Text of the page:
They Shake the Desert Sands is a realistic story focused on a nomadic people and culture lost to the political strain of war. A young woman, Soraya, emerges from her tribal life in the modern Middle East to life as a young American and part of a historic Navy family in Annapolis, Maryland. Her place in the world transforms from a cautious perspective to one of passion as she leaves behind the world she once knew for the intensity of modern America. Lailee McNair Bakhtiar, formerly van Dillen, is a poet and novelist. She is a co-founder of Mending Nations, a program examining healing with words- the belief that literature helps bridge contrasting cultures. She has received 18 awards for her poetry, short stories, novels, and speeches.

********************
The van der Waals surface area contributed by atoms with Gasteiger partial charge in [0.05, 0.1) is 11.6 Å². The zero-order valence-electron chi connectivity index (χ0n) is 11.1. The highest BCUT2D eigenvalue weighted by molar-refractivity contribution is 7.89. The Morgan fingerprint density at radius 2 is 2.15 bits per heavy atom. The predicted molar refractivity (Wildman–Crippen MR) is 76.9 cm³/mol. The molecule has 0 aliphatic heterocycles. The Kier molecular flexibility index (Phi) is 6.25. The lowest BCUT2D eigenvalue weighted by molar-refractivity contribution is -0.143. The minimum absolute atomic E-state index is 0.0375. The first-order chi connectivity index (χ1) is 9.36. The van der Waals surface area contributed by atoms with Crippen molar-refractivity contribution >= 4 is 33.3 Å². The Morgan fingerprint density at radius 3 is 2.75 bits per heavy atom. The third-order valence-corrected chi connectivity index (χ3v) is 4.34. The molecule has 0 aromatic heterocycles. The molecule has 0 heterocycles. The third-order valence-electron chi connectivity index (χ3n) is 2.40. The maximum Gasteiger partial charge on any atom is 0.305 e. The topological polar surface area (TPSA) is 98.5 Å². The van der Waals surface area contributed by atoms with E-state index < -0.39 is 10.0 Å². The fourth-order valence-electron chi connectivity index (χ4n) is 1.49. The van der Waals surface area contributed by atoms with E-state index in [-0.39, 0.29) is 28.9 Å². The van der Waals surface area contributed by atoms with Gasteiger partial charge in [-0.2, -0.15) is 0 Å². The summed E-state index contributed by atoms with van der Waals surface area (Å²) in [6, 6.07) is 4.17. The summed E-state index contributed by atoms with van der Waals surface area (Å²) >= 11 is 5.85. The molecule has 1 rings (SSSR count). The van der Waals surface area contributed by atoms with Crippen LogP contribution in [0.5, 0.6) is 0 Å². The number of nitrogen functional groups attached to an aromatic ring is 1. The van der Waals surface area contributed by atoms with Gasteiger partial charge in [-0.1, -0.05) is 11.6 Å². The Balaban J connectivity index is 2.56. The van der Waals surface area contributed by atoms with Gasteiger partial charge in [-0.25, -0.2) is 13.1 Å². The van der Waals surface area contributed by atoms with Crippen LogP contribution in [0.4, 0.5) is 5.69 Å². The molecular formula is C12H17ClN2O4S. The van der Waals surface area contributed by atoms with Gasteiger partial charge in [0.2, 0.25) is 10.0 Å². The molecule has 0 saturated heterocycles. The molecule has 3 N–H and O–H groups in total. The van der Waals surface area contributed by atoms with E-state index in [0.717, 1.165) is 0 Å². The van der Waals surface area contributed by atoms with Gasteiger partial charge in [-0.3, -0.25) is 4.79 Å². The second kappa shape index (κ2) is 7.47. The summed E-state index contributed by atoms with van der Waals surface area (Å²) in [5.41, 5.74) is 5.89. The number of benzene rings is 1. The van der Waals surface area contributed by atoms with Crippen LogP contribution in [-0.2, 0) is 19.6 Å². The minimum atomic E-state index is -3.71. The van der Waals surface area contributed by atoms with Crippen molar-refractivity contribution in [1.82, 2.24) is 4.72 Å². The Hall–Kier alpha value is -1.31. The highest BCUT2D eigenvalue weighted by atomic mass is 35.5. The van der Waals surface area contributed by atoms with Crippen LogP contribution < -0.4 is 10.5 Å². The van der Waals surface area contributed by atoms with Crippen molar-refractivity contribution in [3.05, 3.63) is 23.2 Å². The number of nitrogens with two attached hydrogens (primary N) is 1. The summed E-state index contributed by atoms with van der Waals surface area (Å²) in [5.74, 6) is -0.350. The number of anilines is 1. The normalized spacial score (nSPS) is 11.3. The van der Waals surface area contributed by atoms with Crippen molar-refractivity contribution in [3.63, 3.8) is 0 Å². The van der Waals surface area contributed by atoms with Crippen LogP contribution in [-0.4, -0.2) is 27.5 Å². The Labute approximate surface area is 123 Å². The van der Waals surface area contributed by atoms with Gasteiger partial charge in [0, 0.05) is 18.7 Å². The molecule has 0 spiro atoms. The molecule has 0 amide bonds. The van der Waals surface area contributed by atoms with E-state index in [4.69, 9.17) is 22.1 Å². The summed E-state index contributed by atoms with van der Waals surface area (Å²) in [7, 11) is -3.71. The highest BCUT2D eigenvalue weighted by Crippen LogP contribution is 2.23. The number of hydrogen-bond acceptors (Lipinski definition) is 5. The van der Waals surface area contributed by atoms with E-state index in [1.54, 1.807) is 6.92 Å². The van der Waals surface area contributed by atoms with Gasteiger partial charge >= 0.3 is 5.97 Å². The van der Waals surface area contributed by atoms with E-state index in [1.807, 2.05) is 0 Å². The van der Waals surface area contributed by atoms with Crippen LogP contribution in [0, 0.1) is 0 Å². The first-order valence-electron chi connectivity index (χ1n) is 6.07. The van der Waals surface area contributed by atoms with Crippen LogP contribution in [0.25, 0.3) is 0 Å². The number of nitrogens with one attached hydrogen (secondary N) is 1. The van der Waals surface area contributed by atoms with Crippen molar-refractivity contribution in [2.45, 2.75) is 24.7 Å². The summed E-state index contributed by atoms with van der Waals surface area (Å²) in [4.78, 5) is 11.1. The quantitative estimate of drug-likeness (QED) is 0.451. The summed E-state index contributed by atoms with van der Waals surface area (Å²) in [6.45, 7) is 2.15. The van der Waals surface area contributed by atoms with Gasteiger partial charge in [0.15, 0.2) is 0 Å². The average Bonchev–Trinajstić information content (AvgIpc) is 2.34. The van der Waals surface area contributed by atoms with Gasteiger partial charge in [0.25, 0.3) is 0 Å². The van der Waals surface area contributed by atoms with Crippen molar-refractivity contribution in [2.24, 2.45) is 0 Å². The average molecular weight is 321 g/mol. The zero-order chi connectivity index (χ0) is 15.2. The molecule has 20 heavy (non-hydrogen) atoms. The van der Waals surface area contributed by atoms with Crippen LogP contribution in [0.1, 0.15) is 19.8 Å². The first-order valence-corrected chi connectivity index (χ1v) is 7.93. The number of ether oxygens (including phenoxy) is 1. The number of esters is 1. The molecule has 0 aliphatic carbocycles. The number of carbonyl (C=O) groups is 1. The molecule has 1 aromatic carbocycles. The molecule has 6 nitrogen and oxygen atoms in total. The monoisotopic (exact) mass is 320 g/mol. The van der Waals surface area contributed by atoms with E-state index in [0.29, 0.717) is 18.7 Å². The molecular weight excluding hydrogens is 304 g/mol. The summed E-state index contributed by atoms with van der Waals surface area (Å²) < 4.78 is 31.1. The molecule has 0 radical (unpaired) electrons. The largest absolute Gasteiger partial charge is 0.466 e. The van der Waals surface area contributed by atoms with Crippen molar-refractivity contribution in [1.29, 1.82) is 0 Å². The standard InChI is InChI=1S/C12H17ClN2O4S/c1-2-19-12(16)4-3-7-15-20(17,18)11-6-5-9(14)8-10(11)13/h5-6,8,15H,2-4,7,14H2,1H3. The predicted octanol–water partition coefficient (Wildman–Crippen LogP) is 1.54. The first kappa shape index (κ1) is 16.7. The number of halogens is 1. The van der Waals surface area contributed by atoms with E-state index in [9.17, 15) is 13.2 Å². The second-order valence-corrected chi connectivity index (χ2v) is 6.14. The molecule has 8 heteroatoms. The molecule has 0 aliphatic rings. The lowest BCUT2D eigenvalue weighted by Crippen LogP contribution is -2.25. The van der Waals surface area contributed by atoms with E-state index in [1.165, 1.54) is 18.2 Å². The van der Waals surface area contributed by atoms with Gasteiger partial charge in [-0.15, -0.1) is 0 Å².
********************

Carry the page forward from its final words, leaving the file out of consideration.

Excerpt from Chapter One
The reed played its final notes of lingering peace. The turquoise
twilight turned to deep purple, and a silvery white moon looked as
though it was coming down from the sky to the earth. The twinkling
lights, the stars, were set inside the dark sky like rich glitter on
the chalice of a king. The desert sands glinted under the faint wind
that had wings. Desert roses closed their blossoms, and the tales of
the Zagros Mountains took me back to my roots, to the changing times of
history, to the epic desert. I heard a solemn warning under the gilded
sky as the tapestry of my life was going to change forever.
High in the mountains, in Chelgarde Village, a storm was coming. The
camels knelt, curtsied to the coming sandstorm; their beige knotted
coats nestled in the deep sand. The nomads on the plains unfurled their
carpets and shook off the dream-filled sleep from the night before.